US watch list shuts down English travel sites

A NY Times article reports that Steve Marshall does not understand “how Web sites owned by a British national operating via a Spanish travel agency can be affected by U.S. law.” Worse, he said, “these days not even a judge is required for the U.S. government to censor online materials …” Steve Marshall lives in Spain, and operates a travel agency which serves a European clientele and books vacation trips to locations including Cuba.

In October, about 80 of his Web sites stopped working, thanks to the United States government. …

It turned out, though, that Mr. Marshall’s Web sites had been put on a Treasury Department blacklist and, as a consequence, his American domain name registrar, eNom Inc., had disabled them …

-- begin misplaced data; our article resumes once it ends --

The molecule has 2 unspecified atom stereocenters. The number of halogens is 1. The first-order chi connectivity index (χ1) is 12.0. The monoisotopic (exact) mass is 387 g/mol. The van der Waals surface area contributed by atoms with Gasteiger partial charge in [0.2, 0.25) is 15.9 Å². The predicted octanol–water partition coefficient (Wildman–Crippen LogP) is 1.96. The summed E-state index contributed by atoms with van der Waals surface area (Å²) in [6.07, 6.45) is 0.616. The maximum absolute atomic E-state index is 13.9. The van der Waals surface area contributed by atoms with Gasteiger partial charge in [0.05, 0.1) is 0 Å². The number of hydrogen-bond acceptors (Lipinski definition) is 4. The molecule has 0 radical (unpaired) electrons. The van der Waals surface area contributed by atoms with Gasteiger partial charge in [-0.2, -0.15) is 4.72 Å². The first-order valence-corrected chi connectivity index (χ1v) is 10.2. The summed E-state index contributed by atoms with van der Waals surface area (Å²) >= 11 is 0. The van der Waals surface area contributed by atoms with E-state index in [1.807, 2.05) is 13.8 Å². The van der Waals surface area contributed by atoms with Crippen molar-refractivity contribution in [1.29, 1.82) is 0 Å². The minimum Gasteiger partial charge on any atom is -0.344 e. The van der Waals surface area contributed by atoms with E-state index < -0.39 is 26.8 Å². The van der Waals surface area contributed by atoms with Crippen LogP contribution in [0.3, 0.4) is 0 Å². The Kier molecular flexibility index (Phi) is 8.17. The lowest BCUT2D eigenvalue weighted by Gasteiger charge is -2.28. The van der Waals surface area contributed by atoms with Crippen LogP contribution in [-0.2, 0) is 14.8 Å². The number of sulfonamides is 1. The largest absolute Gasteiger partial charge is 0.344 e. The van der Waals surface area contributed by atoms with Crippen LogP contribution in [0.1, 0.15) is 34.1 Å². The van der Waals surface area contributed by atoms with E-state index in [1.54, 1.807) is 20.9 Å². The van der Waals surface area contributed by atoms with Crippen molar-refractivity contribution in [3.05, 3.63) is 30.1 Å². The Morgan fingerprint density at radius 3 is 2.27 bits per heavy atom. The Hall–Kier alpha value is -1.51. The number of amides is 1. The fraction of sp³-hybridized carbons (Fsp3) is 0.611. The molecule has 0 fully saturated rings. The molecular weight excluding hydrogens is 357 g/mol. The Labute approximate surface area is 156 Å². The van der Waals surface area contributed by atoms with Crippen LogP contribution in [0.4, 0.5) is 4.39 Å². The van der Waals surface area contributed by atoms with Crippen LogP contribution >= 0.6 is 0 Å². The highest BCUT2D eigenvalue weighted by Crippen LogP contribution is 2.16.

In effect, Mr. Marshall said, eNom has taken his property and interfered with his business. He has slowly rebuilt his Web business over the last several months, and now many of the same sites operate with the suffix .net rather than .com, through a European registrar. His servers, he said, have been in the Bahamas all along.

Mr. Marshall said he did not understand “how Web sites owned by a British national operating via a Spanish travel agency can be affected by U.S. law.” Worse, he said, “these days not even a judge is required for the U.S. government to censor online materials …

Jump to full New York Times article.

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